I just finished reading Murder is Cheap, which was originally called The Scarlet Button. It was published in 1945. I bought the book because it has a dramatic cover and it says in smaller letters above the title “Only suckers pay blackmail!”
I was hoping for a great noir story full of phrases I wish I could use in every day conversation without sounding like a tool.
“Hey Brad, how’s your Thursday?”
“The day is all aces and eights. Not good enough to play. Not bad enough to fold.”
“Uh … Ok.”
Instead, as I was reading the book, which was written by Anthony Gilbert, I couldn’t help but notice blatant sexism everywhere. At first I took it in stride because the book was written in 1945 and life was different then … But the sexism came at parts where it didn’t even make sense.
Mr. Stout thought that if he used that expression again he’d go womanish on him and scream.
I decided to mark some of the sexist lines just to see what they add up to in the end. I sat down today having finished the book, all ready to write a post where I have looked up this Anthony GIlbert character and dive into what made him so sexist when … Oh, it turns out Anthony Gilbert was a pen name and the real author was Lucy Beatrice Malleson. In other words, a lady.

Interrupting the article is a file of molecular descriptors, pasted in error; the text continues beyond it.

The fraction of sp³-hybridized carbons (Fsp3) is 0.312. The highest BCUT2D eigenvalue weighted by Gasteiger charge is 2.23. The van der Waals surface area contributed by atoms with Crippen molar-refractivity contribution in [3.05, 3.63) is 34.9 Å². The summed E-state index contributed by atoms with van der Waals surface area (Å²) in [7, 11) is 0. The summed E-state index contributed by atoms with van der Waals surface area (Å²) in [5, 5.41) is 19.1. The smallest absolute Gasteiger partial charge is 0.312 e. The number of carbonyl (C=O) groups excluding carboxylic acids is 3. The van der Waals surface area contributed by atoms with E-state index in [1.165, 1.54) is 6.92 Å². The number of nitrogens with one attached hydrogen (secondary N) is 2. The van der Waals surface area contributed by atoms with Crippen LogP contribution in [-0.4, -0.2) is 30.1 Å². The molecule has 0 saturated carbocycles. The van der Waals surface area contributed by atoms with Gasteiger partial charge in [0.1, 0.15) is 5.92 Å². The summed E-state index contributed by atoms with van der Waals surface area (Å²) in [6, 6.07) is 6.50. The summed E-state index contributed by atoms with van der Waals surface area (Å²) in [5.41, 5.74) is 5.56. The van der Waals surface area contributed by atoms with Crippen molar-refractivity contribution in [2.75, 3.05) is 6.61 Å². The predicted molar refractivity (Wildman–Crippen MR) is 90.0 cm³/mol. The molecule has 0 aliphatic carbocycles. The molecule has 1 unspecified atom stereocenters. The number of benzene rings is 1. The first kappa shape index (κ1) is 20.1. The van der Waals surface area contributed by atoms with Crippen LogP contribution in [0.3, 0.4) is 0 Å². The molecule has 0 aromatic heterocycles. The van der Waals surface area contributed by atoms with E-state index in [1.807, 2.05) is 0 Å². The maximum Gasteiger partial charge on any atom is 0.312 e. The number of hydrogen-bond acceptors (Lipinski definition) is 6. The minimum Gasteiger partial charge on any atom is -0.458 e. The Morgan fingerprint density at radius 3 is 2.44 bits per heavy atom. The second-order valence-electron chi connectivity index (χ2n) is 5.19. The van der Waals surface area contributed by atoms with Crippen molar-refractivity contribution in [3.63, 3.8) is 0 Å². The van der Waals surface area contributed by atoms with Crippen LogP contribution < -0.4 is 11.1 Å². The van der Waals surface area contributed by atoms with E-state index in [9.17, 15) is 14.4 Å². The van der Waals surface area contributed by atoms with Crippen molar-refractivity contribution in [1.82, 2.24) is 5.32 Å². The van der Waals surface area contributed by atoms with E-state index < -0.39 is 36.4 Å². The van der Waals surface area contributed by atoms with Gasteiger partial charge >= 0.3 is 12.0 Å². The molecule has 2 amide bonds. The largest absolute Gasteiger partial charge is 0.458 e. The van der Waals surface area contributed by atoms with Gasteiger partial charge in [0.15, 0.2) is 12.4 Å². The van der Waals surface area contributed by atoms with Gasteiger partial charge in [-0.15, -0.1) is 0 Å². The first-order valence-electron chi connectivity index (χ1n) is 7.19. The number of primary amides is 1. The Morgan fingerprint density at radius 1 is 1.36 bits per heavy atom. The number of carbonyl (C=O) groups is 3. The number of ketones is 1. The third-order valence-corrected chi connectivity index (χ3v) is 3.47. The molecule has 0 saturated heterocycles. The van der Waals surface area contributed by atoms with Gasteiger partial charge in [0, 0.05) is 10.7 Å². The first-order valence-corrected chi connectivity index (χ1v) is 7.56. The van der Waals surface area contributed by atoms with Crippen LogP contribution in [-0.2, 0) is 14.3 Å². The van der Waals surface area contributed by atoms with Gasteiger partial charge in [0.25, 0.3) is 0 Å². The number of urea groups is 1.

Malleson wrote 51 novels with Arthur Crook in them (a lawyer with dirty hands but a pristine record when it came to his clients).
My claims of sexism then were probably misplaced (gee, ya think). Malleson could have written the sexist lines with a smirk on her face, a Stephen Colbert approach of heavily agreeing with the opposition and seeing how far she could push it to show just how absurd they could be. Thinking about it, the insults to women were given by men while the two female characters were strong, independent, helpful (though one seemed like an overbearing mother figure) and the men in the books relied upon them all the while saying nasty things.
What’s my point? I suppose it’s that I’m too quick to judge, or that authors are crafty devils and (almost) every book deserves a re-read. Imagine now if I went back and read this book knowing this tiny bit about the author. Sometimes when I read what is considered a “great” book I can’t decide if I want to look up hidden meanings, symbolism, themes, etc before so that I can look for it and see it in action while I read … or wait until after I’ve read the book to see if I discovered for myself some hidden meaning(s).
The main thing to know is: No matter how you cut it, no matter how you read it or how much you know about the author, Fifty Shades of Grey was still awful. (Read my review full of amazingly bad quotes from that book! Or my mock version, part 1, part 2, part 3, part 4! Self-promotion, yay!)